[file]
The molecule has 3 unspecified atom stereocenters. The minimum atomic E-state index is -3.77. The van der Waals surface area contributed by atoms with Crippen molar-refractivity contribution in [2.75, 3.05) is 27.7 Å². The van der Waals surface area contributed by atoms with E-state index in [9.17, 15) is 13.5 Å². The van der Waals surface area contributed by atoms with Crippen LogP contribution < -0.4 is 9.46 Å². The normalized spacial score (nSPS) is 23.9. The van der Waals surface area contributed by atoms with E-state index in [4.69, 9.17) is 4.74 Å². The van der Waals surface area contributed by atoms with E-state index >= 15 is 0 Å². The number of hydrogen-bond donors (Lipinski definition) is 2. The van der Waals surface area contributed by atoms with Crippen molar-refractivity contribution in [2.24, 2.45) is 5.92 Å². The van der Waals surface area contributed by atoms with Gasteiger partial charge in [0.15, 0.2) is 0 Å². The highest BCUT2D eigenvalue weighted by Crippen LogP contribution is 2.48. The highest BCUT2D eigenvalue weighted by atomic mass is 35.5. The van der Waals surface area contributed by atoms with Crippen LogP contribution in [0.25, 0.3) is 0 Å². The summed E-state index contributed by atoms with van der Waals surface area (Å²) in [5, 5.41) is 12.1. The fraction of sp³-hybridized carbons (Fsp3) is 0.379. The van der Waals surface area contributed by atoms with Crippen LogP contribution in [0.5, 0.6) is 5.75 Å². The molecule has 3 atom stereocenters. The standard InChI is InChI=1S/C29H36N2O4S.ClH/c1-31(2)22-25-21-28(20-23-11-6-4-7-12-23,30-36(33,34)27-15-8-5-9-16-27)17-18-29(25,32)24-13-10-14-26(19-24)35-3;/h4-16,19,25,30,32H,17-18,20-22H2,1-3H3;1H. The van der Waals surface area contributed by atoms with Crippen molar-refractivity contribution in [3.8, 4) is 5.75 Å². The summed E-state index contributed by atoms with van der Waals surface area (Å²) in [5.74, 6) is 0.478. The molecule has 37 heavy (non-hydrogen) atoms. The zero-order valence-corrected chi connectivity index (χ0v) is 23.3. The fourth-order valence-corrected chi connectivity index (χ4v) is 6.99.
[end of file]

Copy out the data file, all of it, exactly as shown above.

The molecule has 3 unspecified atom stereocenters. The minimum atomic E-state index is -3.77. The van der Waals surface area contributed by atoms with Crippen molar-refractivity contribution in [2.75, 3.05) is 27.7 Å². The van der Waals surface area contributed by atoms with E-state index in [9.17, 15) is 13.5 Å². The van der Waals surface area contributed by atoms with Crippen LogP contribution < -0.4 is 9.46 Å². The normalized spacial score (nSPS) is 23.9. The van der Waals surface area contributed by atoms with E-state index in [4.69, 9.17) is 4.74 Å². The van der Waals surface area contributed by atoms with E-state index >= 15 is 0 Å². The number of hydrogen-bond donors (Lipinski definition) is 2. The van der Waals surface area contributed by atoms with Crippen molar-refractivity contribution in [2.24, 2.45) is 5.92 Å². The van der Waals surface area contributed by atoms with Gasteiger partial charge in [0.15, 0.2) is 0 Å². The highest BCUT2D eigenvalue weighted by Crippen LogP contribution is 2.48. The highest BCUT2D eigenvalue weighted by atomic mass is 35.5. The van der Waals surface area contributed by atoms with Crippen LogP contribution in [0.25, 0.3) is 0 Å². The summed E-state index contributed by atoms with van der Waals surface area (Å²) in [5, 5.41) is 12.1. The fraction of sp³-hybridized carbons (Fsp3) is 0.379. The van der Waals surface area contributed by atoms with Crippen LogP contribution in [0.5, 0.6) is 5.75 Å². The molecule has 3 atom stereocenters. The standard InChI is InChI=1S/C29H36N2O4S.ClH/c1-31(2)22-25-21-28(20-23-11-6-4-7-12-23,30-36(33,34)27-15-8-5-9-16-27)17-18-29(25,32)24-13-10-14-26(19-24)35-3;/h4-16,19,25,30,32H,17-18,20-22H2,1-3H3;1H. The van der Waals surface area contributed by atoms with Crippen molar-refractivity contribution in [3.8, 4) is 5.75 Å². The summed E-state index contributed by atoms with van der Waals surface area (Å²) in [5.74, 6) is 0.478. The molecule has 37 heavy (non-hydrogen) atoms. The zero-order valence-corrected chi connectivity index (χ0v) is 23.3. The fourth-order valence-corrected chi connectivity index (χ4v) is 6.99.